We are now in a tournament that frankly nobody has dominated on a course that is hard to dominate.  Yes, Rickie Fowler won last year, but that doesn’t mean he will win again.  The same with Rory McIlroy, he won in 2012 but since then has missed two cuts and withdrew once. Still, both McIlroy and Fowler are good choices. Also, Justin Thomas is a good pick; his game has steadily gotten better week after week.  Last week he was T-9th at the Genesis.  Sergio Garcia is a tough choice, he hasn’t played that much in the previous two months, but won in Singapore and was T-32nd in Dubai. In looking at his record in the Honda, it shows a lot of consistency but other than in 2016 when he was runner-up, he hasn’t been in contention on the back nine any other time.  Still, I like him this week, but again you have a lot of choices.  Adding to the problem, Alex Noren, Gary Woodland, Tyrrell Hatton and Tommy Fleetwood are also good picks, Hatton was T-4th last year, Woodland was runner-up last year.  Tommy Fleetwood hasn’t played in this event but has had a good year including a win in Abu Dhabi.  One thing that makes me think he will do well, he was T-3rd at the Hero, now that course isn’t harsh like PGA National, but the conditions and grasses are the same.  As for Patrick Reed, Russell Knox, and Brian Harman, those are easy decisions I am taking a pass on them.

*Players in that $7,500 to $8,800 price range, which ones are worth the money?:

Because Tiger Woods missed the cut last week in Los Angeles, DraftKings has downgraded him, and he is only $8,200.  Think that is a high price and that he will play better this week and content.  Also, don’t pass up on Rafael Cabrera Bello, he may have only finished T-26th at Pebble and L.A., but has had a good year including a T-6th in Dubai and T-2nd in Hong Kong.  Last year he finished T-37th, and I think he will be better.  One person poss on that looks like a bargain is Scott Stallings, he is $8,000, and the price seems excellent after finishing 7th at Pebble and T-4th at the Genesis Open.  But his record is terrible in Florida, in his last 14 starts he missed nine cuts.  Now one pick that could be good is Adam Scott at $7,700.  He missed the cut at Pebble and improved each day at the Genesis, but you take him because he does well at PGA National.  He won in 2016 and was T-14th last year, so I would say he is a good pick.  Another good buy is Kevin Kisner at $8,500, he has never been great in this event but plays well on Bermuda and will make the cut.  Another good buy is Kiradech Aphibarnrat at $7,800 he won in his last start in Australia and had a good record playing on Bermuda.  Another European Tour regular to watch this week is Dylan Frittelli at $7,600.  He finished T-5th in Maybank and T-6th at Dubai.  He hasn’t played much in the United States, but still at his price is a good gamble.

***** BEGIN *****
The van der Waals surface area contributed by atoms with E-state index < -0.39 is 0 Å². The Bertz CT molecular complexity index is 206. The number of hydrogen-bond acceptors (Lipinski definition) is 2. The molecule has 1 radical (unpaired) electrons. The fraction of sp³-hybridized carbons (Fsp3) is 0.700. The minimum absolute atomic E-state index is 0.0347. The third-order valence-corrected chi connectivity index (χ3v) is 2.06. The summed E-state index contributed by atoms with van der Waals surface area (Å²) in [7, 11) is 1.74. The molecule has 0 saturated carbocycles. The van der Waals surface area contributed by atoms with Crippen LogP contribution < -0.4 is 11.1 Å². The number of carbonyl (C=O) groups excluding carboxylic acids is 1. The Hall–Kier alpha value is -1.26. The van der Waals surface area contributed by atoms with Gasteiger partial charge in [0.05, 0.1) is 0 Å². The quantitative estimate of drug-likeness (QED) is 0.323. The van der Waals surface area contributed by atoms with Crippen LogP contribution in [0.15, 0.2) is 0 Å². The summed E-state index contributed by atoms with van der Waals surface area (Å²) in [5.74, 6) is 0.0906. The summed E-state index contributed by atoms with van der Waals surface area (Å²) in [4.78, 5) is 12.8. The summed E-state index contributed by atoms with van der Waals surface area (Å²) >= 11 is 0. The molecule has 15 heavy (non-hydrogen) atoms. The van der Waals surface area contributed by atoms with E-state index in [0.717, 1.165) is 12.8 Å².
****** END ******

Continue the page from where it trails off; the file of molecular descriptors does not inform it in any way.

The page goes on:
Are there any “Bargains” out there?

Yes, there are the best one, and a sure pick is Graeme McDowell at $7,300.  He has one of the best records of anyone that hasn’t won at PGA National.  He has finished in the top-10 in four of his last seven starts.  After missing four straight cuts he was in contention going into the final round at the Genesis, he shot 77 and finished T-26th.  Think he is ready for a great week and he will be one of my six picks.  Another excellent  pick is Ian Poulter at $7,200.  His game has improved now that he is healthy and he has played well at PGA National.  Also, like Billy Horschel at $7,100, he was T-4th last year and T-8th in 2016.  Rounding things out for other good picks is Peter Uihlein and Ryan Moore at $7,400.  Moore played well last week, and Uihlein has been ok.  Another bargain is Sam Saunders at $7,100; he has had a good year finishing in the top-26 in all of his 2018 starts.   Our last pick is Stewart Cink at $6,700, he isn’t going to win and probably finish out of the top-ten, but he will make the cut and get you some points.

Here are some of the secrets of what it takes to play well at the Honda Classic:

Key stat for the winner:

The tour moves from the west coast to Florida and in the next four weeks will hold three events. Look for a lot of different things as the difference between playing in California/Arizona/Hawaii is like night and day compared to playing in Florida. There is a particular breed of player that does better on Bermuda than bent or poa annua.

At the Honda and PGA National, historically all of the winners have some connection to playing well on Bermuda by either being born in Florida, South Africa or Australia or have moved to the Southeast like defending champion Rickie Fowler.  There are players like Michael Thompson, who lives in Birmingham, Alabama or Y.E. Yang who lives in Dallas.  There is also a connection with those like past champions Ernie Els, Camilo Villegas, Padraig Harrington and Rory McIlroy who have homes Jupiter, Florida.  Even Adam Scott has a home in the Bahamas, which has the same conditions as Florida courses. Even guys like 2007 winner Mark Wilson, who was born in Wisconsin and lives in Illinois has a connection.  His went to school in North Carolina, so you can see why his five PGA Tour has been on Bermuda courses in Florida, Mexico, Hawaii, Phoenix and Palm Springs.  2004 winner Russell Henley grew up in Macon, Georgia and lives on Kiawah Island which could understand why his two PGA Tour and three Web.Com tour wins are on courses with Bermuda grass.  So look for players with that Bermuda connections.

Here are some more key stats to look for this week:

Unbelievable and bizarre stat:

PGA National is a typical Florida course with lots of water and sand, look for scores to be a bit high especially if the wind blows.  This will be the first time players see Bermuda fairways, rough and greens on the year that haven’t been overseeded with rye so that it will take some getting used to.